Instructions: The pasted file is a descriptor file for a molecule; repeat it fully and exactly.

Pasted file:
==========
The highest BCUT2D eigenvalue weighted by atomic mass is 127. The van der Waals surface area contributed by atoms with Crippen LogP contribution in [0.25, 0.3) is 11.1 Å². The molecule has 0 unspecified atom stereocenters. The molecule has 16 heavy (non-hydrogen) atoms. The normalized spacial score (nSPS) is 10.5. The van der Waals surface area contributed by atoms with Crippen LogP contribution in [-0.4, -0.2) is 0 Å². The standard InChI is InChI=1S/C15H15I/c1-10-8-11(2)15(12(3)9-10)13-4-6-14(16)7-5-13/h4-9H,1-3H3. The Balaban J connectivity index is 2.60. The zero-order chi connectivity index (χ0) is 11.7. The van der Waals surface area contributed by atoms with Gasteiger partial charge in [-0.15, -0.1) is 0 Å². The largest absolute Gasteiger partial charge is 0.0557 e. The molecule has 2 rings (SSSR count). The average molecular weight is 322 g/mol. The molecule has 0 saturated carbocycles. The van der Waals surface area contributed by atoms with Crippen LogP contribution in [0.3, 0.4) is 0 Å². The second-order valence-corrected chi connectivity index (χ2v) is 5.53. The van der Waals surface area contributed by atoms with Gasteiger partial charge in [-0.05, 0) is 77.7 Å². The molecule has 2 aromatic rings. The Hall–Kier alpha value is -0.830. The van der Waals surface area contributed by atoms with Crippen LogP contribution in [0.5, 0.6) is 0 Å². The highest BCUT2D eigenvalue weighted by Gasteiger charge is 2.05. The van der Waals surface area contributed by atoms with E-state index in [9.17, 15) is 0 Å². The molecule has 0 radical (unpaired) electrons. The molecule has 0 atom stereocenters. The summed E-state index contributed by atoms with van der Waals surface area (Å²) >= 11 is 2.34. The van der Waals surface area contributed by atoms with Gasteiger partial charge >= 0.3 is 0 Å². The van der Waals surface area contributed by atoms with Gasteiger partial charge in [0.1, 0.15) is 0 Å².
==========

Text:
The highest BCUT2D eigenvalue weighted by atomic mass is 127. The van der Waals surface area contributed by atoms with Crippen LogP contribution in [0.25, 0.3) is 11.1 Å². The molecule has 0 unspecified atom stereocenters. The molecule has 16 heavy (non-hydrogen) atoms. The normalized spacial score (nSPS) is 10.5. The van der Waals surface area contributed by atoms with Crippen LogP contribution in [-0.4, -0.2) is 0 Å². The standard InChI is InChI=1S/C15H15I/c1-10-8-11(2)15(12(3)9-10)13-4-6-14(16)7-5-13/h4-9H,1-3H3. The Balaban J connectivity index is 2.60. The zero-order chi connectivity index (χ0) is 11.7. The van der Waals surface area contributed by atoms with Gasteiger partial charge in [-0.15, -0.1) is 0 Å². The largest absolute Gasteiger partial charge is 0.0557 e. The molecule has 2 rings (SSSR count). The average molecular weight is 322 g/mol. The molecule has 0 saturated carbocycles. The van der Waals surface area contributed by atoms with Crippen LogP contribution in [0.3, 0.4) is 0 Å². The second-order valence-corrected chi connectivity index (χ2v) is 5.53. The van der Waals surface area contributed by atoms with Gasteiger partial charge in [-0.05, 0) is 77.7 Å². The molecule has 2 aromatic rings. The Hall–Kier alpha value is -0.830. The van der Waals surface area contributed by atoms with Crippen LogP contribution in [0.5, 0.6) is 0 Å². The highest BCUT2D eigenvalue weighted by Gasteiger charge is 2.05. The van der Waals surface area contributed by atoms with E-state index in [9.17, 15) is 0 Å². The molecule has 0 radical (unpaired) electrons. The molecule has 0 atom stereocenters. The summed E-state index contributed by atoms with van der Waals surface area (Å²) >= 11 is 2.34. The van der Waals surface area contributed by atoms with Gasteiger partial charge >= 0.3 is 0 Å². The van der Waals surface area contributed by atoms with Gasteiger partial charge in [0.1, 0.15) is 0 Å².